Europe’s rôle in the world
A major issue has been Europe’s rôle in the world. It is already a superpower equal to the US in economic terms (20% of the world’s trade is with the EU) and development aid, of which it provides 55% of the total aid. It is sorely lacking in a uniform foreign policy, as shown in Iraq and Bosnia, but is getting better, as seen in Ukraine and Lebanon. To achieve real superpower status Europe needs to speak with one voice in foreign and defence matters. Adjustments need to be made to the UN Security Council, with the EU given a seat instead of the UK and France in order properly to reflect the contemporary world situation.
Highs and lows
At present he thought there is a kind of “Eurosclerosis”. But this need not be permanent. Over the years the pendulum has swung between the high of 1952-73 (Coal and Steel Community, EEC, first enlargement, customs union), to the low from 1973 until 1985 (economic depression and oil crisis). Then during 1985-87 came another high – the Single European Act, Maastricht and the peaceful end of the Cold War, the communist ideology overcome by democracy and free market economy – and back to the present low (Nice, with its lack of mutual trust and national power fights).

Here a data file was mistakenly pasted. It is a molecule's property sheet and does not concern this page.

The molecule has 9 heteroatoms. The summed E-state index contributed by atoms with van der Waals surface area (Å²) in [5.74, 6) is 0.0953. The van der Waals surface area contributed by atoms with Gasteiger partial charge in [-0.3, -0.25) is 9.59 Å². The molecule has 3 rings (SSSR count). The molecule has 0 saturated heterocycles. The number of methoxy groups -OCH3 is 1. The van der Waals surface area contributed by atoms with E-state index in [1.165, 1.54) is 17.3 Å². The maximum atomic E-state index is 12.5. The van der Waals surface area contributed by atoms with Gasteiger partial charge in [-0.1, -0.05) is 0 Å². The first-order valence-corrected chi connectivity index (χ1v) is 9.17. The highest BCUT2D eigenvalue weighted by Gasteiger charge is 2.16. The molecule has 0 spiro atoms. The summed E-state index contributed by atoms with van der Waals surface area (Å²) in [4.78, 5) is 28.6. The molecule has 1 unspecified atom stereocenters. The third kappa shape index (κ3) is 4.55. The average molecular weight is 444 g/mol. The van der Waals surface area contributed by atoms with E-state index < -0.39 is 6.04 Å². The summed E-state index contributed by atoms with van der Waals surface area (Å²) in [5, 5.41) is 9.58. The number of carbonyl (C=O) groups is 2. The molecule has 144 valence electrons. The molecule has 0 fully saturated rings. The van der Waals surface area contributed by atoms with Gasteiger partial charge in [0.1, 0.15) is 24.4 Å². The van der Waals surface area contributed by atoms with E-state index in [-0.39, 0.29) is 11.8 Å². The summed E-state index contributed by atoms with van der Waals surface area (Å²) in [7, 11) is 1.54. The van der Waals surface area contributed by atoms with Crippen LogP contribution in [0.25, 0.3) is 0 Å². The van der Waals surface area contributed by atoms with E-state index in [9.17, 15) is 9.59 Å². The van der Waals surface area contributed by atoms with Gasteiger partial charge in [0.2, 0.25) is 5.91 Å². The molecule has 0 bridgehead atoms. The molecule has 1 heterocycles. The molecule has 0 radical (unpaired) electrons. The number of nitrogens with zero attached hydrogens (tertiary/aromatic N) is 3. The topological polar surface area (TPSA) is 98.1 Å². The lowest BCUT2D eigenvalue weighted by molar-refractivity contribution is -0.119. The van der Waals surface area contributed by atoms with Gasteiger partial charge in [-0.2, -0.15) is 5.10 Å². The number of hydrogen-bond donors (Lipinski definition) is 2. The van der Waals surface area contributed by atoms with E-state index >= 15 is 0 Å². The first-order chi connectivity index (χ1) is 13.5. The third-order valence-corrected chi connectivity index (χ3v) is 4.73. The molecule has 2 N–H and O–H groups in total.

The present mood is not good: there is a lack of a “red line” with peace, prosperity and security stabilised. So what now is the raison d’être for the EU? The end of the Cold War brought also the end of big projects; the only one at present is Turkey’s admission, and that is not liked by many. There is also a lack of political leadership and readiness to sacrifice some nationalism for the common European cause, as shown by previous great European leaders. For the post-war generation Europe is – unemotionally – a fait accompli. Lastly, a certain amount of overregulation by Brussels has brought the issue of nationalism to the fore again, with people arguing that money, the army and the police ought to remain the domain of national governments.
In the lively discussion that followed Alexander Stubb’s talk, these points were raised:
|Fear of terrorism must not be used as an opportunity to overcome national identity and a way to make people feel more positive about Europe.|
|Subsidiarity/federalism is a good concept: trade, foreign and monetary policy on European level, taxes, social and health issues on local/national level.|
|Restrictions placed by some countries on the free movement of labour had been disappointing after the 2004 enlargement. But allowing it had greatly helped the Swedish, Irish and UK economies.|
|United States understanding of the UK and Europe has been improving, but the US also realises the position of the EU as a superpower and fears competition.|
|Enlargements always cause fear, especially in the case of Bulgaria and Romania, but if corruption is not brought under control, these countries could lose up to 25% of Euro funding.|
|There is a lack of trust between members regarding the implementation rate of Euro legislation, but at 97-99% it varies by no more than 2%.|
|The cost of the EU to its members amounts only 1% of GDP over 5 years, working out in the UK at £20 per person.|